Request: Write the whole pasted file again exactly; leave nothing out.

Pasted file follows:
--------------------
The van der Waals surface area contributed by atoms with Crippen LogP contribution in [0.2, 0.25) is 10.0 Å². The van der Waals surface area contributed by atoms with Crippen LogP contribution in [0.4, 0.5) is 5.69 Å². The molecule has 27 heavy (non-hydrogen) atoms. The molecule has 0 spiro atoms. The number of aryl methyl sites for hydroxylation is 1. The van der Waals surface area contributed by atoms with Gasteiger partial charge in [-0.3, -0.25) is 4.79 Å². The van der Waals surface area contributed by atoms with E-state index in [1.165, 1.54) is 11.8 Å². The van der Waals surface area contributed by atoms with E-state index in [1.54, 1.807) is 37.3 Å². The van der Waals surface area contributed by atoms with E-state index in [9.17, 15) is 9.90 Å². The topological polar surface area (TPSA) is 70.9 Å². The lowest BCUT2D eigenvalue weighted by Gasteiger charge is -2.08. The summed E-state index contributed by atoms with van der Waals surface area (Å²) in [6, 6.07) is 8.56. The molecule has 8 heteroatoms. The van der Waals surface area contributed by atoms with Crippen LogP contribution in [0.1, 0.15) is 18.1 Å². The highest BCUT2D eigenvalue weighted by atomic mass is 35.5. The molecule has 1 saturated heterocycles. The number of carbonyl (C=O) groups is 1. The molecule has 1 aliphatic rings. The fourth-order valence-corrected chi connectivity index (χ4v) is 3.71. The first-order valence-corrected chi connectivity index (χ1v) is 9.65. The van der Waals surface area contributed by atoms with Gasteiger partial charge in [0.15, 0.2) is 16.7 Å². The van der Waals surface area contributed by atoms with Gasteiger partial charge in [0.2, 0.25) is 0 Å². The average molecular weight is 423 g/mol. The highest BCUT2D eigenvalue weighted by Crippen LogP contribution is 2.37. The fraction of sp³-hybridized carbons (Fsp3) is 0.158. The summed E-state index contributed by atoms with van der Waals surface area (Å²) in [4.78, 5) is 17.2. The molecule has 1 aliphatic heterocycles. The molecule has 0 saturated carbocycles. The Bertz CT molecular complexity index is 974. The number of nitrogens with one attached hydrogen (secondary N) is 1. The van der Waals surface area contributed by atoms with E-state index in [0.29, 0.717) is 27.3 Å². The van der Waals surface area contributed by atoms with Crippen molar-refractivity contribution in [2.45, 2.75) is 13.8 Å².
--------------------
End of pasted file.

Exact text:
The van der Waals surface area contributed by atoms with Crippen LogP contribution in [0.2, 0.25) is 10.0 Å². The van der Waals surface area contributed by atoms with Crippen LogP contribution in [0.4, 0.5) is 5.69 Å². The molecule has 27 heavy (non-hydrogen) atoms. The molecule has 0 spiro atoms. The number of aryl methyl sites for hydroxylation is 1. The van der Waals surface area contributed by atoms with Gasteiger partial charge in [-0.3, -0.25) is 4.79 Å². The van der Waals surface area contributed by atoms with E-state index in [1.165, 1.54) is 11.8 Å². The van der Waals surface area contributed by atoms with E-state index in [1.54, 1.807) is 37.3 Å². The van der Waals surface area contributed by atoms with E-state index in [9.17, 15) is 9.90 Å². The topological polar surface area (TPSA) is 70.9 Å². The lowest BCUT2D eigenvalue weighted by Gasteiger charge is -2.08. The summed E-state index contributed by atoms with van der Waals surface area (Å²) in [6, 6.07) is 8.56. The molecule has 8 heteroatoms. The van der Waals surface area contributed by atoms with Crippen LogP contribution in [0.1, 0.15) is 18.1 Å². The highest BCUT2D eigenvalue weighted by atomic mass is 35.5. The molecule has 1 saturated heterocycles. The number of carbonyl (C=O) groups is 1. The molecule has 1 aliphatic rings. The fourth-order valence-corrected chi connectivity index (χ4v) is 3.71. The first-order valence-corrected chi connectivity index (χ1v) is 9.65. The van der Waals surface area contributed by atoms with Gasteiger partial charge in [0.15, 0.2) is 16.7 Å². The van der Waals surface area contributed by atoms with Gasteiger partial charge in [0.2, 0.25) is 0 Å². The average molecular weight is 423 g/mol. The highest BCUT2D eigenvalue weighted by Crippen LogP contribution is 2.37. The fraction of sp³-hybridized carbons (Fsp3) is 0.158. The summed E-state index contributed by atoms with van der Waals surface area (Å²) in [4.78, 5) is 17.2. The molecule has 1 aliphatic heterocycles. The molecule has 0 saturated carbocycles. The Bertz CT molecular complexity index is 974. The number of nitrogens with one attached hydrogen (secondary N) is 1. The van der Waals surface area contributed by atoms with E-state index in [0.29, 0.717) is 27.3 Å². The van der Waals surface area contributed by atoms with Crippen molar-refractivity contribution in [2.45, 2.75) is 13.8 Å².